Financial support and sponsorship

Nil.

Conflicts of interest

There are no conflicts of interest.

 
   References Top

1.
Ostrow TD, Hudgins PA. Magnetic resonance imaging of intracranial fungal infections. Top Magn Reson Imaging 1994;6:22-31.  Back to cited text no. 1
    
2.
Scott AD, Dhir A. Case of the month #175: Intracranial blastomycosis. Can Assoc Radiol J 2012;63:73-6.  Back to cited text no. 2
    
3.
McKinnell JA, Pappas PG. Blastomycosis: New insights into diagnosis, prevention, and treatment. Clin Chest Med 2009;30:227-39, v.  Back to cited text no. 3
    
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Fetter BF, Klintworth GK, Hendry WS. Mycoses of the Central Nervous System. Baltimore: Williams and Wilkins; 1967.  Back to cited text no. 4
    
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Wheat J. Endemic mycoses in AIDS: A clinical review. Clin Microbiol Rev 1995;8:146-59.  Back to cited text no. 5
    
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Bradsher RW, Chapman SW, Pappas PG. Blastomycosis. Infect Dis Clin North Am 2003;17:21-40, vii.  Back to cited text no. 6
    
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Bariola JR, Perry P, Pappas PG, Proia L, Shealey W, Wright PW, et al. Blastomycosis of the central nervous system: A multicenter review of diagnosis and treatment in the modern era. Clin Infect Dis 2010;50:797-804.  Back to cited text no. 7
    
8.
Munich SA, Johnson AK, Ahuja SK, Venizelos A, Byrne RW. Large cerebellar mass lesion: A rare intracranial manifestation of blastomycosis. Surg Neurol Int 2013;4:141.  Back to cited text no. 8
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Ward BA, Parent AD, Raila F. Indications for the surgical management of central nervous system blastomycosis. Surg Neurol 1995;43:379-88.  Back to cited text no. 9
    
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Jain KK, Mittal SK, Kumar S, Gupta RK. Imaging features of central nervous system fungal infections. Neurol India 2007;55:241-50.  Back to cited text no. 10
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Akture E, Salamat S, Baskaya MK. Intracranial blastomycosis presenting as an enhancing cerebellopontine mass. Turk Neurosurg 2013;23:252-5.  Back to cited text no. 11
    
12.
Wylen EL, Nanda A. Blastomyces dermatitidis occurring as an isolated cerebellar mass. Neurosurg Rev 1999;22:152-4.  Back to cited text no. 12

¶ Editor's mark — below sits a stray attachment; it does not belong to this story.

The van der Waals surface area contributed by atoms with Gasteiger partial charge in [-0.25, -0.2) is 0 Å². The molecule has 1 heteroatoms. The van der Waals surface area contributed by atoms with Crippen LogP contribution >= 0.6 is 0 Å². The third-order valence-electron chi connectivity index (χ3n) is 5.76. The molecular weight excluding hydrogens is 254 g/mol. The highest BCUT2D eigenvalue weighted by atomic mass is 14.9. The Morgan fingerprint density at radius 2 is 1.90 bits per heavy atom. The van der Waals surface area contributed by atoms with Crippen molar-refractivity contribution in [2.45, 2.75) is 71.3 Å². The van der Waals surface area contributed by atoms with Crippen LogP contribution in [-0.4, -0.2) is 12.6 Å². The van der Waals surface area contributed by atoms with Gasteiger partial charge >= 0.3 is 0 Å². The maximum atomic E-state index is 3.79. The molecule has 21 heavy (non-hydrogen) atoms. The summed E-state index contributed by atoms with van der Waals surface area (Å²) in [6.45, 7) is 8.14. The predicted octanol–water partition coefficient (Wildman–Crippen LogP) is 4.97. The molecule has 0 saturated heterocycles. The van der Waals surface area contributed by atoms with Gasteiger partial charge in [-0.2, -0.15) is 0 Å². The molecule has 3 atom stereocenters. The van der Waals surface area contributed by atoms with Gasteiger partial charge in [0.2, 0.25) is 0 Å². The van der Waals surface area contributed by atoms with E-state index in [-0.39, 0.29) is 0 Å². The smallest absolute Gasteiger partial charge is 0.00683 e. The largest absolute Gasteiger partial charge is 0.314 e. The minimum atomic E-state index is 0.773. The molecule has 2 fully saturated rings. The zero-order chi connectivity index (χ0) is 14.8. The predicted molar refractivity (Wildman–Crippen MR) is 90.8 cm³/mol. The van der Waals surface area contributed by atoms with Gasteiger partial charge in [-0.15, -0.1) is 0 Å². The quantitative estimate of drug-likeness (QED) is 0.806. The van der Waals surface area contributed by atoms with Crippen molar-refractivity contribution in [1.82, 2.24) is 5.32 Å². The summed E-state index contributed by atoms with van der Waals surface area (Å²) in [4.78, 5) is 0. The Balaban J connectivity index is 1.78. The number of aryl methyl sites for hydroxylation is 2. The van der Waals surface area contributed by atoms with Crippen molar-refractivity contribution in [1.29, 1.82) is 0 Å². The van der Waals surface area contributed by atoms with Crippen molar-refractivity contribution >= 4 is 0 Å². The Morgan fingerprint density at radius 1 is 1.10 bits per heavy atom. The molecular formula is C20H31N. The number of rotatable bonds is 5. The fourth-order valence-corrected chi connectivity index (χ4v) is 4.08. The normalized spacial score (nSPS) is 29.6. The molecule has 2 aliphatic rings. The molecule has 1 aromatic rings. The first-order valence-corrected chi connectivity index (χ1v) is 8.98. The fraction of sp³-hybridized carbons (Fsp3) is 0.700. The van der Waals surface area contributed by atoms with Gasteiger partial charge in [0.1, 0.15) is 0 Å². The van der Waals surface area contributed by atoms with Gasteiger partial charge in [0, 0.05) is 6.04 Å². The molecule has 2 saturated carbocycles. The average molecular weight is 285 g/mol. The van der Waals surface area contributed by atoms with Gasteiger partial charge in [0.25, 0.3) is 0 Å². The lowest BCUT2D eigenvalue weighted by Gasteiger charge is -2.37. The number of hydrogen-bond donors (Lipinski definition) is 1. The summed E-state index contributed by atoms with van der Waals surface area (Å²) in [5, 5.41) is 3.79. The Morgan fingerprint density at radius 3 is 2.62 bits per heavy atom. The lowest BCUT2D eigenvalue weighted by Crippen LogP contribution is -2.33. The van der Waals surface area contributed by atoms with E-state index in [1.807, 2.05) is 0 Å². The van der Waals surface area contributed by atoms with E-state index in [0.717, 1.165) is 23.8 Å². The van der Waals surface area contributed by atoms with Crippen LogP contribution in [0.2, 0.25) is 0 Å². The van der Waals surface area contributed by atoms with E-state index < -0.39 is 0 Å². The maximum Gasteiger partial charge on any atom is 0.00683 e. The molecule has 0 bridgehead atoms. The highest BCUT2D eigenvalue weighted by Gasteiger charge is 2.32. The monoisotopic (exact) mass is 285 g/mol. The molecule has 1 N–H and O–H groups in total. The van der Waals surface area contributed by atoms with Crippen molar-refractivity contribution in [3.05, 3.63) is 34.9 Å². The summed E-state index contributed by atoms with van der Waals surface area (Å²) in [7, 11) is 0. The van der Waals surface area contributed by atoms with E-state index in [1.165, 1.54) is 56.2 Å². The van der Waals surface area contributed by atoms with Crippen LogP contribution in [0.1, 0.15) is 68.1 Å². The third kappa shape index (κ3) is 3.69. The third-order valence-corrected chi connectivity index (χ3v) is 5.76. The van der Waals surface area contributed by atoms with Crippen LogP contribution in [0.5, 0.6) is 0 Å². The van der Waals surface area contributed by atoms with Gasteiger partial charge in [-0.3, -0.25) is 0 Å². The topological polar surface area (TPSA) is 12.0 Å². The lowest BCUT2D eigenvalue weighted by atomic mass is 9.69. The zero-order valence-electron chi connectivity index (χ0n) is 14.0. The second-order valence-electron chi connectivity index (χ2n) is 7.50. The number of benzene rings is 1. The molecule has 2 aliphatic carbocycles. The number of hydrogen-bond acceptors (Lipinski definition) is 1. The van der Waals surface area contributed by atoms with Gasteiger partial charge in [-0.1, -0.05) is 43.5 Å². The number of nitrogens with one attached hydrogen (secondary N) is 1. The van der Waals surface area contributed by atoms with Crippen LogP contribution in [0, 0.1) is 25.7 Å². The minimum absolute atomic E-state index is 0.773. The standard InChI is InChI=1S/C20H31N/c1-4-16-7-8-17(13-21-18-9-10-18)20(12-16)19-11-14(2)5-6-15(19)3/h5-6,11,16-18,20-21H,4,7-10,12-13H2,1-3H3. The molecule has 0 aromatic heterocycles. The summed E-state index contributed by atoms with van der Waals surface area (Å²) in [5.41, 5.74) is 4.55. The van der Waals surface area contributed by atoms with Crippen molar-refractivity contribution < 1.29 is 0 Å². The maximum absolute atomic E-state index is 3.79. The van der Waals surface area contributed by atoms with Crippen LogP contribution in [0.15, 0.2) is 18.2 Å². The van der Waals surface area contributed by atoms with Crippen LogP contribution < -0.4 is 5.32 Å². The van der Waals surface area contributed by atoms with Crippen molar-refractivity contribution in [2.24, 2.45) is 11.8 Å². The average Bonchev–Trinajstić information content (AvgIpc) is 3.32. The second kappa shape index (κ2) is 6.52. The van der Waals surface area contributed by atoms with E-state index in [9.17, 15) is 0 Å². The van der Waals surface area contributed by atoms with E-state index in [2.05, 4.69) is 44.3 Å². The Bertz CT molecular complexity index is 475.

13.
Kale H, Narlawar R, Maheswari S, Desai S, Kohli A. CNS blastomycosis, mimic of meningioma. Indian J Radiol Imaging 2002;12:483-4.  Back to cited text no. 13
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Chander B, Deb P, Sarkar C, Garg A, Mehta VS, Sharma MC. Cerebral blastomycosis: A case report. Indian J Pathol Microbiol 2007;50:821-4.  Back to cited text no. 14
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15.
Kim SW, Kim MK, Oh SM, Park SH. Racemose cysticercosis in the cerebellar hemisphere. J Korean Neurosurg Soc 2010;48:59-61.  Back to cited text no. 15
    
16.
Mohazab HR, Langer BG, Ramsey RG. Intracranial blastomycosis presenting as a suprasellar mass: MR findings. J Comput Assist Tomogr 1997;21:845-7.  Back to cited text no. 16
    
17.
Luthra G, Parihar A, Nath K, Jaiswal S, Prasad KN, Husain N, et al. Comparative evaluation of fungal, tubercular, and pyogenic brain abscesses with conventional and diffusion MR imaging and proton MR spectroscopy. AJNR Am J Neuroradiol 2007;28:1332-8.  Back to cited text no. 17
    
18.
Vachhani JA, Lee WC, Desanto JR, Tsung AJ. Magnetic resonance spectroscopy imaging characteristics of cerebral blastomycosis. Surg Neurol Int 2014;5:80.  Back to cited text no. 18
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Siegal JA, Cacayorinb ED, Nassif AS, Rizk D, Galambos C, Levy B, et al. Cerebral mucormycosis: Proton MR spectroscopy and MR imaging. Magn Reson Imaging 2000;18:915-20.  Back to cited text no. 19
    
20.
Chapman SW, Dismukes WE, Proia LA, Bradsher RW, Pappas PG, Threlkeld MG, et al. Clinical practice guidelines for the management of blastomycosis: 2008 update by the Infectious Diseases Society of America. Clin Infect Dis 2008;46:1801-12.  Back to cited text no. 20
    
21.
Lutsar I, Roffey S, Troke P. Voriconazole concentrations in the cerebrospinal fluid and brain tissue of guinea pigs and immunocompromised patients. Clin Infect Dis 2003;37:728-32.  Back to cited text no. 21
    

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Correspondence Address:
Dr. Puneet S Kochar
Department of Radiology, Division of Neuroradiology, Medical College of Wisconsin, Milwaukee, Wisconsin
USA
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Source of Support: None, Conflict of Interest: None


DOI: 10.4103/0971-3026.178360

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    Figures

  [Figure 1], [Figure 2], [Figure 3], [Figure 4], [Figure 5], [Figure 6], [Figure 7], [Figure 8], [Figure 9], [Figure 10], [Figure 11]